We’re going to be honest, we didn’t hold out much hope. Yes, it was from Edwardian Hotels, the group that owns The May Fair, which is a whole load of fun, from its lobby sweet trolley to its giant screening room. But this is Leicester Square. And this hotel is immense. How wrong we were! How wrong, my friend.
You’ll remember the cinema that used to be on the south-western corner of said Leicester Square. The one that charged the same extortionate prices as the other Leicester Square cinemas but without any of the big-screen loveliness… or any loveliness at all come to that. Well, that’s where The Londoner is. Good riddance Odeon West End, hello gorgeous!
But this is not just a big hotel that went up quicker than you could say Jackie Robinson (Jack Robinson’s cooler older sister), this is what’s known in the business as a game-changer, a hotel that has art on the outside (beautiful ceramics), and almost as many floors underground as above ground, sixteen in total. They’re calling it the world’s first super boutique and we’re in no mood for contradicting them, whoever ‘they’ are.
The Londoner, basically, is trying to have its cake and eat it. It wants to be a huge landmark of a hotel but it wants to be quirky and arty and stylish and cool, qualities that money usually can’t buy. Not in this case. It’s what they mean when they say ‘super boutique’. Partnerships with the likes of Matthew Bourne, the London Film Festival and London Fashion Week don’t hurt any either.
But how does this boil down to an actual hotel, you’re thinking. Think no more. Walking in, you’re immediately hit by the art side of things. A buzzy lobby scene, with a mini-stage set up for a band amidst the people having teas and cocktails. This space is actually called The Stage and in among the bottles of champagne, you’ll find contemporary busts against a backdrop that looks like a theatre curtain.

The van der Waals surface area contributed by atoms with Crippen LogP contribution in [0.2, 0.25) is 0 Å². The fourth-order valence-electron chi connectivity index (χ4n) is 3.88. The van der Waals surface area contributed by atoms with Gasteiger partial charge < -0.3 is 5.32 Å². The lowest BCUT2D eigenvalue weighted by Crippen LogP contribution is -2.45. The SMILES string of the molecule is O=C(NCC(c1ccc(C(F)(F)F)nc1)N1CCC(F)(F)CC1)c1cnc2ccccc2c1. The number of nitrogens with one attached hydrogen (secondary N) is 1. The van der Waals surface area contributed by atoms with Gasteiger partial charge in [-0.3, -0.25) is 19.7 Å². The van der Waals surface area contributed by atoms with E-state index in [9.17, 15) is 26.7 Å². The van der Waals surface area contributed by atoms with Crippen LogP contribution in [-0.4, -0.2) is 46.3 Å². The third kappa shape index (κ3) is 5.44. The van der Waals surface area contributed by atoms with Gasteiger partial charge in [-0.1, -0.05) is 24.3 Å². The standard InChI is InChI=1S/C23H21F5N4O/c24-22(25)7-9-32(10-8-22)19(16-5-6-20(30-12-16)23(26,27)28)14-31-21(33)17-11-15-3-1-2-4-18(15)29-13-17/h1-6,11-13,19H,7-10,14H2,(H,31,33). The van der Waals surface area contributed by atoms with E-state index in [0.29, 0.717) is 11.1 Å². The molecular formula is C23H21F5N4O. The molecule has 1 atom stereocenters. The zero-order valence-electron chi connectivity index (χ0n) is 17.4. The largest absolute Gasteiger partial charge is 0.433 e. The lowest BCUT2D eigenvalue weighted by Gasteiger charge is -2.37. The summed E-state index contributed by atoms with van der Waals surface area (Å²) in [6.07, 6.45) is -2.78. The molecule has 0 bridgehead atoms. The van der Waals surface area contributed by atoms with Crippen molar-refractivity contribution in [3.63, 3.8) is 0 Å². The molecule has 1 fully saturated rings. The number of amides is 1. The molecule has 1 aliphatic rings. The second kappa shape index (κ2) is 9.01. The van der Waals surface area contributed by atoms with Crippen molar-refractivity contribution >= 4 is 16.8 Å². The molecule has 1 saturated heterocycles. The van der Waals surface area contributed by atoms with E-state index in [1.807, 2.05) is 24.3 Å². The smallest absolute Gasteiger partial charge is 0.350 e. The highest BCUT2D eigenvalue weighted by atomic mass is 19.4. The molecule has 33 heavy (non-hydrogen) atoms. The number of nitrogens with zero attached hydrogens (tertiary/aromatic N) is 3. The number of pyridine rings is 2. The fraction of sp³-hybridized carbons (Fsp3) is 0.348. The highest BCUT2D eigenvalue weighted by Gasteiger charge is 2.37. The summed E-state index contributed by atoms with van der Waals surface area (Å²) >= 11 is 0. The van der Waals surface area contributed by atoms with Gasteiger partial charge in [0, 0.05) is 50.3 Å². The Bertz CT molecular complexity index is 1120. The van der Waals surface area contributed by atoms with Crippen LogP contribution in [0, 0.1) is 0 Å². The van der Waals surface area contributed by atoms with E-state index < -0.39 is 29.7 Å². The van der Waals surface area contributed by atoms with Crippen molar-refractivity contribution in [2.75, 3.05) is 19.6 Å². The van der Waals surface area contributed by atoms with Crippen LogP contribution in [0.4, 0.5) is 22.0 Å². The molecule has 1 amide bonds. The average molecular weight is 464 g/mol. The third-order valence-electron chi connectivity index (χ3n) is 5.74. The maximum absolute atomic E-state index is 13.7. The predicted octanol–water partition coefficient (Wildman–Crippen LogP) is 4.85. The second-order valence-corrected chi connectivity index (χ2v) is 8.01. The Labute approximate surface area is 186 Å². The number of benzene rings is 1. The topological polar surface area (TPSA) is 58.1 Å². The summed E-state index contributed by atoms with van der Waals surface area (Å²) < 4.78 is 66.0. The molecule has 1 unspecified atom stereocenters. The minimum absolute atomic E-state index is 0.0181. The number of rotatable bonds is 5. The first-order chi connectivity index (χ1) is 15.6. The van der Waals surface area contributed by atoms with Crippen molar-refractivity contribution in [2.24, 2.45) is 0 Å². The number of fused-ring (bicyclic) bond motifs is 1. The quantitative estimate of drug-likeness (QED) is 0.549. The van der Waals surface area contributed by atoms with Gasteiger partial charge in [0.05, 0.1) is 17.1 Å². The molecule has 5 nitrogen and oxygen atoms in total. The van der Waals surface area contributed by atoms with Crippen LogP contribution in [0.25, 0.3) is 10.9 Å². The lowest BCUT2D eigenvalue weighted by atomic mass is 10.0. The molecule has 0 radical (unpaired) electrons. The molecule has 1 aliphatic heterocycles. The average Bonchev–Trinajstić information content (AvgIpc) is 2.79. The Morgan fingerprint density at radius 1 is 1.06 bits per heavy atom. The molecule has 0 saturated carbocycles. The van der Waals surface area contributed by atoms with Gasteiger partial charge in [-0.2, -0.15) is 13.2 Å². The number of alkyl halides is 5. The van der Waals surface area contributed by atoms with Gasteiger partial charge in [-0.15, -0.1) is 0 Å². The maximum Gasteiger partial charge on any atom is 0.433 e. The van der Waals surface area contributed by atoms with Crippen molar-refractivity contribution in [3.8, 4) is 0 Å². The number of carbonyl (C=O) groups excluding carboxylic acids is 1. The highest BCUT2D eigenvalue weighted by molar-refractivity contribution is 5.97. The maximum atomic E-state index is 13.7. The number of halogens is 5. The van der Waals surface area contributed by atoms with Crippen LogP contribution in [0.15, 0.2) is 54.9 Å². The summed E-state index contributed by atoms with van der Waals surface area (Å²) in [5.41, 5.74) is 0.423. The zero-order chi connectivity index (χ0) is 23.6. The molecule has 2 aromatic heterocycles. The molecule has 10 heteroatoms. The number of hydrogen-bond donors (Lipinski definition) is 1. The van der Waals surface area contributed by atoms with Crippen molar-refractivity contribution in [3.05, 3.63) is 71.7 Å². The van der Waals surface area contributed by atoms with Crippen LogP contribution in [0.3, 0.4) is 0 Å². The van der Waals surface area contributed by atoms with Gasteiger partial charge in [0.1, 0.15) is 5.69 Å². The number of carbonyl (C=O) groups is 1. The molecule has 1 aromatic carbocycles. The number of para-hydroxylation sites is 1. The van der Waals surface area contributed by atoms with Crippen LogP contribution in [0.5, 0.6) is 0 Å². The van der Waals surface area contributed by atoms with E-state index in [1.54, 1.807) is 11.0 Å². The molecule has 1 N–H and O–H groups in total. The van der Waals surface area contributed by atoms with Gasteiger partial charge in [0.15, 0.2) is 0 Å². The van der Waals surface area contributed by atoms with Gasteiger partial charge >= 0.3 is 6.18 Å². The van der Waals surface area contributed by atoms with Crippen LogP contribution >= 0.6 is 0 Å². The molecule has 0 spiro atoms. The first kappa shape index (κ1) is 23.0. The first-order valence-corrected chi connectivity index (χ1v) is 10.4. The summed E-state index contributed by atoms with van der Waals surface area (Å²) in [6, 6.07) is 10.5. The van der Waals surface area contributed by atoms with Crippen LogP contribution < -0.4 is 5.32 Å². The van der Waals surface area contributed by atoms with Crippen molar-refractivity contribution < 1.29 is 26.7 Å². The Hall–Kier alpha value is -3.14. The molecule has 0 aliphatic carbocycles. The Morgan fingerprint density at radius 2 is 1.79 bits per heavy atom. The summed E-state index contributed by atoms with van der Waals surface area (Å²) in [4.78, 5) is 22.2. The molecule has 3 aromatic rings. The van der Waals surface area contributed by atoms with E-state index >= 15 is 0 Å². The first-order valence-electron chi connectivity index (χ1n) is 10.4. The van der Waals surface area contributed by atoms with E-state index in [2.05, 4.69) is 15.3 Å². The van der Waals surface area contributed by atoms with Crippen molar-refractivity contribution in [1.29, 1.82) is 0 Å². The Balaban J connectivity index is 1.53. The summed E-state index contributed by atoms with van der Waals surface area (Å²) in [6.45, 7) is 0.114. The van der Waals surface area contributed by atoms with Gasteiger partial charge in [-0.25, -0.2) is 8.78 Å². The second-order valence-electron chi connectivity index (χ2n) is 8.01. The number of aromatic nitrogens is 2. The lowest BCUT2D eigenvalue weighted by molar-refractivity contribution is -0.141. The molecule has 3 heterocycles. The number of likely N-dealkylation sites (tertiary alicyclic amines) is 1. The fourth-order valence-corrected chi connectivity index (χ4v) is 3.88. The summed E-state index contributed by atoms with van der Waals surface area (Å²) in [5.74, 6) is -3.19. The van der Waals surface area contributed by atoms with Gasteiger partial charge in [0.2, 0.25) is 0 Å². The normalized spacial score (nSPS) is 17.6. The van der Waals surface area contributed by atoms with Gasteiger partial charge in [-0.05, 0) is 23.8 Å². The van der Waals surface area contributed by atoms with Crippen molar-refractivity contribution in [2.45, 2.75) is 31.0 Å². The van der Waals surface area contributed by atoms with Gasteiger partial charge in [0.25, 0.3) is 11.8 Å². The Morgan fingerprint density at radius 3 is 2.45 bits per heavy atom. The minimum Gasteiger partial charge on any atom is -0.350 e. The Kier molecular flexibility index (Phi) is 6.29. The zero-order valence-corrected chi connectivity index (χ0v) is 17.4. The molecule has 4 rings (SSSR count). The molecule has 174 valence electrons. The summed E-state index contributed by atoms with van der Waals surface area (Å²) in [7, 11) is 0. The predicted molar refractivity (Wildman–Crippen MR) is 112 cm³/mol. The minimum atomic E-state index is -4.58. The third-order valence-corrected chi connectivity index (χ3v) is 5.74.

To the right, walking in, is Whitcomb’s, the super-slick main restaurant, catering to walk-ins and guests alike, that takes hotel restaurants… we’d say ‘to another level’ if it wasn’t such a cliché. But that. With its towering Irving Penn-esque black and white photos and its cosy tartan seating, it’s probably the best French Mediterranean food in this restaurant-heavy part of town. And one of your party is vegan? Absolutely no problem. The service, by the way, so friendly we actually thought about getting a job just to enhance our social lives.
And Whitcomb’s is just one of several food and drinks spots at The Londoner. There’s 8 at The Londoner, a decadent rooftop izakaya lounge; Joshua’s Tavern, named after the 18th century portrait painter, with its pubby atmosphere; The Stage, which we’ve already mentioned; Refuel, ‘a results-driven food clinic’. There’s also a secret residents-only whiskey bar up that staircase behind the stage with its own whiskey sommelier and some rare whiskey finds on display, but don’t tell anyone.
Upstairs in the rooms and suites, which look out over Leicester Square or down towards the Houses of Parliament, they’re doing the having cake/eating cake thing again. Slicker than a well-greased otter and yet cool with Georgian-style paneling hiding cupboard space and a shower that – if you want it to – looks into your room. Shelving with bric-a-brac, a chaise longue for reclining, wooden floors, 40s-retro lighting and – of course! – art. Treat yourself to the Tower Penthouse Suite over two levels with Mary Poppins views if you’ve got in on Marty Byrde’s money-laundering scheme in Ozark.
But you’re still worrying about losing that cinema, aren’t you? Relax. They have replaced that rats’ nest with a sparkling new multi-screen Odeon Luxe. It’s where the partnership with the London Film Festival goes on.
And of course there’s a spa – a vast undergound spa with a huge pool – called The Retreat. And of course there are ballrooms for getting married in and conference spaces and a private lounge for residents and spaces to get some work done in… Well, they do have 16 floors to play with.
Besides all of that, The Londoner is environmentally sustainable to the max, with an ‘excellent’ rating from the people who certify these things as they go above and beyond any requirements for energy and water use, pollution, materials, waste, ecology… you know, the important stuff.
They call it an ‘urban resort’ – which we would usually scoff at, because we’re cynical like that about marketing terms – but seriously, we can’t really think of any reason to leave once you’re in. OK, maybe just a quick trip to Dover Street Market up the road but then it’s straight back, OK?